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And now, gentlemen, you would perhaps like to know what motive Callias had in putting the bough on the altar. I will explain why he tried to trap me. Epilycus, son of Teisander, was my uncle, my mother's brother.For the family relationships described here and in the following see p 334. He died in Sicily without male issue, but left two daughters who ought now to have passed to Leagrus and myself.If a citizen died intestate, leaving daughters, but no sons, the daughters became heiresses （ e)pi/klhroi） and shared the estate between them. They were then obliged by law to marry their nearest male relatives, but not in the ascending line. The relatives concerned put in a claim before the Archon （ e)pidikasi/a）, and if it was not disputed, the Archon adjudged the daughters to them severally according to their degrees of relationship. If, however, as here, rival claimants appeared, a diadikasi/a was held and the e)pi/klhroi were allotted accor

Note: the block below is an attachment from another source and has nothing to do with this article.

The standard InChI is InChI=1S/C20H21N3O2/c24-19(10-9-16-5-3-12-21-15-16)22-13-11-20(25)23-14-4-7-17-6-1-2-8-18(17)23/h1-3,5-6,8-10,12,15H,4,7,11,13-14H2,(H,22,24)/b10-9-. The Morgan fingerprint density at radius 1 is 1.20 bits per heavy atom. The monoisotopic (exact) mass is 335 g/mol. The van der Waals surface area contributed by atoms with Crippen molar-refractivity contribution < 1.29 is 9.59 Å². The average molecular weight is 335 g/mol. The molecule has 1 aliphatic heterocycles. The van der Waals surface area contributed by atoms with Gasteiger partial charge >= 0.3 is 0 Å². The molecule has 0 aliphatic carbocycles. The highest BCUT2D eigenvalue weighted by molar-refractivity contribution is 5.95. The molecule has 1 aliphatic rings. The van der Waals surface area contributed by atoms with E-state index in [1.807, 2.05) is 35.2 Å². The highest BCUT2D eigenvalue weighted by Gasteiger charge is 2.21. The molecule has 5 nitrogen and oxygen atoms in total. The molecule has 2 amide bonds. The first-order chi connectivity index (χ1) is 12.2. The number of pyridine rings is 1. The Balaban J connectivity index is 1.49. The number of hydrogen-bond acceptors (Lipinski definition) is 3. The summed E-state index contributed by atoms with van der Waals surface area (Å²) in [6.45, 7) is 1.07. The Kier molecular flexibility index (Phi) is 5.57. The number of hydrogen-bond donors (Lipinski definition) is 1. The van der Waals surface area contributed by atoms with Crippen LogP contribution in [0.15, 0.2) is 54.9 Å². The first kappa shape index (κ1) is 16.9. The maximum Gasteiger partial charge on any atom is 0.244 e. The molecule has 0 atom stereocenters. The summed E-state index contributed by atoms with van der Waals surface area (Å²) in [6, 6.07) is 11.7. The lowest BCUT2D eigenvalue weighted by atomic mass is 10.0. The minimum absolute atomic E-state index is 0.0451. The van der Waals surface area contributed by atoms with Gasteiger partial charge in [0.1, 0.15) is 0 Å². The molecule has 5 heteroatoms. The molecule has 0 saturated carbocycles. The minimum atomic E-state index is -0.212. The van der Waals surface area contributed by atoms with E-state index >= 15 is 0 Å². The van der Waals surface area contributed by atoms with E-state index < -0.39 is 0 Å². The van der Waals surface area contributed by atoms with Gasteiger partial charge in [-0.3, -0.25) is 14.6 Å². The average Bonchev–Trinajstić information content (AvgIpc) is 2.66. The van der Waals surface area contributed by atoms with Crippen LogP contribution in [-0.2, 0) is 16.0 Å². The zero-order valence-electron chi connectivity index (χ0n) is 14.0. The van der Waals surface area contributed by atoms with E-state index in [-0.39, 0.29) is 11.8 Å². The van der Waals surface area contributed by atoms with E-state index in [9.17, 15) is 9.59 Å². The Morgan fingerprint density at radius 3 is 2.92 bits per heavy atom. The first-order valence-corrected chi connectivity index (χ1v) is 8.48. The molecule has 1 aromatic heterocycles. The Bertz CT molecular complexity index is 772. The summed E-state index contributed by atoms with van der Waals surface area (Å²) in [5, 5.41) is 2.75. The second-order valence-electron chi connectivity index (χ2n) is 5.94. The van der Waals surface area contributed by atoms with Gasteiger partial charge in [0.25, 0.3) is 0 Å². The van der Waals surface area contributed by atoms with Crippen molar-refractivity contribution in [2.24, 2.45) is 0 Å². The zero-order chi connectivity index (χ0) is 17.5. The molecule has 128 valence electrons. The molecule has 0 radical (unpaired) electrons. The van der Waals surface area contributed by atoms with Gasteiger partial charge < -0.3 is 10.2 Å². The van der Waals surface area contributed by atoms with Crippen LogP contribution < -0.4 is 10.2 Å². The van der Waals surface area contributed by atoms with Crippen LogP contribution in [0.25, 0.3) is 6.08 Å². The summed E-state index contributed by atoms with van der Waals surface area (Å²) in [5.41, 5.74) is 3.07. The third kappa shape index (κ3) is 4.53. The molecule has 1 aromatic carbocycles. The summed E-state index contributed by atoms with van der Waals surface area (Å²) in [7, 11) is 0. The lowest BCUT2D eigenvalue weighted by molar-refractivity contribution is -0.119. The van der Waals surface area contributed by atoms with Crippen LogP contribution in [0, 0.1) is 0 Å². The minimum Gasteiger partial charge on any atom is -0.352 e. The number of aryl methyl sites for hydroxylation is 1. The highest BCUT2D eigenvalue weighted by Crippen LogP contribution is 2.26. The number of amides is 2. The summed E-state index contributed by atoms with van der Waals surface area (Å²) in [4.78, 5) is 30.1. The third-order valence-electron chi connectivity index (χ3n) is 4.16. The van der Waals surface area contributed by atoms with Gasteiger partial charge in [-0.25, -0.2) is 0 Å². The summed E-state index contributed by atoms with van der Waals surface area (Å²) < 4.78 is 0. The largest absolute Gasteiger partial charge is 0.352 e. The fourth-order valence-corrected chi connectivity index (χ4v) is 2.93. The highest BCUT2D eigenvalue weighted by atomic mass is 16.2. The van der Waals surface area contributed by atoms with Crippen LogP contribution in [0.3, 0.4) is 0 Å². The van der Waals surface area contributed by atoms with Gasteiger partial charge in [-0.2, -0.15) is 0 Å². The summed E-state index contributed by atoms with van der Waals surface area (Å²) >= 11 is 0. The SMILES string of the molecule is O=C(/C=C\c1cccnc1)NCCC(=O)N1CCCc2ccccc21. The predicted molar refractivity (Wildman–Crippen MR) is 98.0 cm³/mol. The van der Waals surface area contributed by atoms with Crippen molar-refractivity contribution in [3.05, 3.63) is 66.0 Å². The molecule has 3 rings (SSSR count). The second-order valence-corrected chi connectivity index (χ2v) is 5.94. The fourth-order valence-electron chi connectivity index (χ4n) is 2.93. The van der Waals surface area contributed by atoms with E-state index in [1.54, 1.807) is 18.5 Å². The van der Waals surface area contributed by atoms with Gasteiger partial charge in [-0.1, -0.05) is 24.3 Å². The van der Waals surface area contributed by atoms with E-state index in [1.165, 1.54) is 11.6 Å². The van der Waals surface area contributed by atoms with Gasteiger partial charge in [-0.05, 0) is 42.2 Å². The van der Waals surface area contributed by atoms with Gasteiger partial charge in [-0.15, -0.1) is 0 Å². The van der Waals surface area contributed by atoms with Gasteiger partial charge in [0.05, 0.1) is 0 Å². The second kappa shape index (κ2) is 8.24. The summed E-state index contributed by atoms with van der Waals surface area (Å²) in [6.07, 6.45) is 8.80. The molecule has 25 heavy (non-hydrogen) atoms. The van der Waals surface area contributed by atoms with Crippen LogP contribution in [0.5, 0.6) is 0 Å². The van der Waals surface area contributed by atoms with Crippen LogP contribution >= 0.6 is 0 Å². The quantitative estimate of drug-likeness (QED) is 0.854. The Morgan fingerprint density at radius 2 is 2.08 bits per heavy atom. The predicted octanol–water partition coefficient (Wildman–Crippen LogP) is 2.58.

Again, an urgent request came to us from Syracuse; she was ready to end our differences by a pact of friendship, to end war by peace; and she pointed out the advantages of an alliance with herself, if only we would consent to it, over those of the existing alliance with Segesta and Catana.Athens had formed an alliance with Segesta as early as 453 （I.G. i 2 . 19-20）. It was renewed in 424 by Laches. In 416 Segesta found herself ranged against the combined forces of Selinus and Syracuse. She appealed to Athens for help, and the disastrous Syracusan expedition resulted. But once more we chose war instead of peace, Segesta instead of Syracuse; instead of staying at home as the allies of Syracuse, we chose to send an armament to Sicily. The result was the loss of a large part of the Athenian and allied forces, the bravest being the first to fall; a reckless waste of ships, money, and resources: and the return of the survivors in disgra
I wish, further, to remind you of what I have done. I have been sent on missions to Thessaly, to Macedonia, to Molossia, to Thesprotia, to Italy, and to Sicily. In the course of them I have reconciled such as had quarrelled with you, others I have won over to friendship, others I have detached from your enemies. If every representative of yours had done the same, you would have few foes, and you would have gained many an ally.